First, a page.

Secular science uses the hideous violence of a hook in the flesh of another human to fulfill what McCord (Steve Buscemi) proclaims is “the new American dream”—to “live forever.” The promise of eternal life through Christianity is secured with the “net” of belief that “Jesus loves you” and doesn’t require victimizing another human being.
Those contrasting elements are the clearest exposition of the film’s worldview and argue strongly for a perspective on life that—if not actually Christian—is sympathetic to a Christian position.
But Bay is nothing if not ambitious in this movie and throws a dollop of social commentary on race into the thematic blender. In the beginning of the film I wondered whether “Lincoln” would be the liberator of the slave race. There is a liberation of slaves here, but the film, from a racial perspective, most clearly resembles I, Robot. In both films there is a type of “Magic Negro” character who liberates a “white” race that is enslaved by their cultural conditioning.
In “The Island”, all the clones wear white shirts, white pants, and white shoes and live in a “white” environment: controlled, programmed, sexless. The ruthless mercenary, Albert Laurent (Djimon Hounsou), undergoes an ideological conversion when he sees the brand on Jordan Two Delta’s (Johansson’s) wrist. He displays a brand on his own palm and in doing so references one of the signature images in Tim Burton’s “Planet of the Apes” where humans, representing American slavery, were branded with a twisted cross to show the tyranny of Christianity. Bay undoes that liberal myth here because it is a secular tyranny that brands the clones, that uses them for parts, that says they are without souls (as humans were said to be without souls in Planet).
Laurent’s mercenary heart is converted and he helps Jordan Two Delta by killing one of the guards. Based on that minor action, Bay idealizes the character and shows Jordan and Lincoln staring in close-up at Laurent as he heroically strides into the sunset in slow motion. It is an attempt at an epic moment, but it is so weakly supported by the action that one again suspects Bay of satirizing the moment and the mechanism instead of employing it.
The film concludes with one last metaphor, a reference to the film’s first scene in which Lincoln dreamed of himself and Delta floating on the sea in a beautiful yacht called Renovatio. Dr. Merrick helpfully informs us that this is Latin for “rebirth.” Lincoln and Delta and all the clones who escape the containment center and who were born only as “tissue” and “product” are reborn as persons. There is a lovely consonance of imagery as they escape in waves of white figures across the red earth. The desert is like a sea and each of the little figures floats across it like sail boats, finally free. Or, to use another metaphor from the movie, they are like the moth that Lincoln set free earlier: so many papillons fleeing with their arms outstretched from the prison island of the containment center.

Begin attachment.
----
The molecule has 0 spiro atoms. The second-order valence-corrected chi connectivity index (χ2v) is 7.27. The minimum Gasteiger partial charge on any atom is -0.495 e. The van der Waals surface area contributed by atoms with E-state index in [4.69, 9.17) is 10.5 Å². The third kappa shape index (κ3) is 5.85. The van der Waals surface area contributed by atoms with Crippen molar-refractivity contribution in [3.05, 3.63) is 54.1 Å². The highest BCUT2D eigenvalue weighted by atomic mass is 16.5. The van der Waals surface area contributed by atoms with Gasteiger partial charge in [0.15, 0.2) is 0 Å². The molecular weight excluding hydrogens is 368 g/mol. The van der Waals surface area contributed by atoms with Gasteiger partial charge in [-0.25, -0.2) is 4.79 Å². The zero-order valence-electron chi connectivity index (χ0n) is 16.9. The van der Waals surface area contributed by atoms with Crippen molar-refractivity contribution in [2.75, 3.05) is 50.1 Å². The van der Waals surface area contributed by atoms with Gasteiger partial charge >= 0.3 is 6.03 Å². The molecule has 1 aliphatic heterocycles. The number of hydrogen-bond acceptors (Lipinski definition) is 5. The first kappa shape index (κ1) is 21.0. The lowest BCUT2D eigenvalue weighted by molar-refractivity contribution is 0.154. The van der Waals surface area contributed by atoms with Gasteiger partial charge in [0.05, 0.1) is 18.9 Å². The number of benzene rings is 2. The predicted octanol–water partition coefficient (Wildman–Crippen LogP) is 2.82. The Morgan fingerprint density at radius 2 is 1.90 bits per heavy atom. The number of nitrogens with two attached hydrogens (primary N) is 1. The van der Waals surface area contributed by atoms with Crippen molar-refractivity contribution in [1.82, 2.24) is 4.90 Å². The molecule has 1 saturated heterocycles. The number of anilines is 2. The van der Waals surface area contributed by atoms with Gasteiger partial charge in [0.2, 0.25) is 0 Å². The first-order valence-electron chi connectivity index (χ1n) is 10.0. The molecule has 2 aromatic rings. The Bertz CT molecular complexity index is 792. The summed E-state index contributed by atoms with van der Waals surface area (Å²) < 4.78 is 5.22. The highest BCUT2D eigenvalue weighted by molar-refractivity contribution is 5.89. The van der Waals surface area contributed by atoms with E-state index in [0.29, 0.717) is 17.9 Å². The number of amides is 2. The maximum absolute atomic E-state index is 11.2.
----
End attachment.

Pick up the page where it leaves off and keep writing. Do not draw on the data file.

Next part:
The clones are transformed from so many products on a shelf into real people. The film implies that rebirth is not physical, nor merely intellectual, but consists of the one that is humanity’s alone of all the species on Earth: a spiritual one.
Ultimately, the meaning of “The Island” is that it is an isolated state of mind, one that exists artificially in an inhuman landscape of ideas and that denies personhood to human beings in the service of power, privilege, and wealth. I believe that Bay is arguing that such people, like those found among the beautiful celebrities of our time, think that life is expedient to their needs and are blind to the monstrous consequences of their selfish desire to live longer, more beautifully, more perfectly. It is they who live on an island.
Excepting the silly action sequences, which don’t make much sense, “The Island” is a cleverly-executed film that attempts to answer an increasingly important question: what is a human life? Its answer is consonant with classic liberal and Christian thought and is the reason why Christians should see the film.
(Objectionable content: One “F” word, one “s” word, one “a” word, and a love scene with Johansson partly shown in a bra.)
See list of Relevant Issues—questions-and-answers.